Other countries have different standards for UVA protection labelling. In the UK and Europe look for a high UVAPF, PPD, or the UVA circle logo. In Japan look for products with a PA rating of +++ or higher.

In terms of texture of the product, it doesn’t make a significant difference in how much is applied per swipe. However, products with a higher melting point (they’ll feel stiffer and don’t melt as easily when you touch them), may last longer on the skin as they’re less easily wiped off.

I personally switch between Bioderma’s Photerpès SPF 50+ with UVAPF 38, Avene’s Haute Protection SPF 30, and La Roche Posay’s Anthelios Targeted Protection Stick SPF 60.

Can you provide an overview of the study?

Assessment of thickness of photoprotective lipsticks and frequency of reapplication: results from a laboratory test and a field experiment

The two products used in the study were: Labello’s UV-Alpin SPF 30 Sun-Block and Garnier’s Delial Sun Stick SPF 16 (both discontinued).

The Labello product has a higher melting point than the Delial product, it feels firmer and less oily.

The study was performed in two parts:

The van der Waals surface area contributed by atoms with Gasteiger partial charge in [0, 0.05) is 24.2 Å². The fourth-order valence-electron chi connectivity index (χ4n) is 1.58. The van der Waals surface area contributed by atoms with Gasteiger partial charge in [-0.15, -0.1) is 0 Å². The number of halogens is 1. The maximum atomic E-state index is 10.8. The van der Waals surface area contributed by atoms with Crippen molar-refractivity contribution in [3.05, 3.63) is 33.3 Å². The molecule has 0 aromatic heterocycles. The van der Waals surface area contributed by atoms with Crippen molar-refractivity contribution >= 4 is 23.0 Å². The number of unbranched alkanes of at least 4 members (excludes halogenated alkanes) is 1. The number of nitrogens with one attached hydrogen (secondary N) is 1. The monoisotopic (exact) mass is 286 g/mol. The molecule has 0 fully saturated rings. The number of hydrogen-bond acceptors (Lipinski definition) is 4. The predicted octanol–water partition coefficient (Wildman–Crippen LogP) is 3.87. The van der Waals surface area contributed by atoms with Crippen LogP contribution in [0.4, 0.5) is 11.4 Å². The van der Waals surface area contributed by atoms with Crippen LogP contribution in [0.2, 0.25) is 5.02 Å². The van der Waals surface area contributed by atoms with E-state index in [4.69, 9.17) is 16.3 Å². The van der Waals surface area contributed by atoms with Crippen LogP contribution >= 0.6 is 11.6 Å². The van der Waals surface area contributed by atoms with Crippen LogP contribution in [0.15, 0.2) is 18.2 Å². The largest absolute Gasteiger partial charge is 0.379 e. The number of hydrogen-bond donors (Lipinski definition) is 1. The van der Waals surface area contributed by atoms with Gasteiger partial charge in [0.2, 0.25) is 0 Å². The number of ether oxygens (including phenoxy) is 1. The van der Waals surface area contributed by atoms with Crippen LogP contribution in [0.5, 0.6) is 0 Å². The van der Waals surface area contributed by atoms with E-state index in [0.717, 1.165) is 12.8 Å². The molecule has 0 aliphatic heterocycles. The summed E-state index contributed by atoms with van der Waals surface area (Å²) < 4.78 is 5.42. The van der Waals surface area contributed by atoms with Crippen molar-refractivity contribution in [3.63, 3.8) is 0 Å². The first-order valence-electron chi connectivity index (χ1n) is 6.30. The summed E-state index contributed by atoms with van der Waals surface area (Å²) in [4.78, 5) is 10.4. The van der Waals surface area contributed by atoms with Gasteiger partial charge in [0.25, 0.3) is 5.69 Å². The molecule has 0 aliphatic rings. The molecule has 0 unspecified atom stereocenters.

The first experiment was performed in the laboratory. 25 students and 5 professors were asked to apply the sunscreen in front of a mirror, without instruction about how application relates to photoprotection. After the sunscreen was applied, the stick was weighed to see how much of the product was used. The mass of product used was divided by the surface area of their lips to calculate the density. The subjects’ lip area was calculated by having them kiss a piece of paper while wearing a colored lipstick. Each subject was asked to apply the sunscreen 10 times.

The second experiment was performed during a 6 day skiing trip with 18 students. For 3 days they applied one stick sunscreen, and for the remainder of the trip they applied the other stick sunscreen. The amount of times the sunscreen was applied was recorded. The difference in mass of the sunscreen sticks was divided by 3 (for each day it was applied) to get the average mass used per application. The average mass used per application was then divided by the surface area of their lips (again by having them kiss a piece of paper wearing lipstick).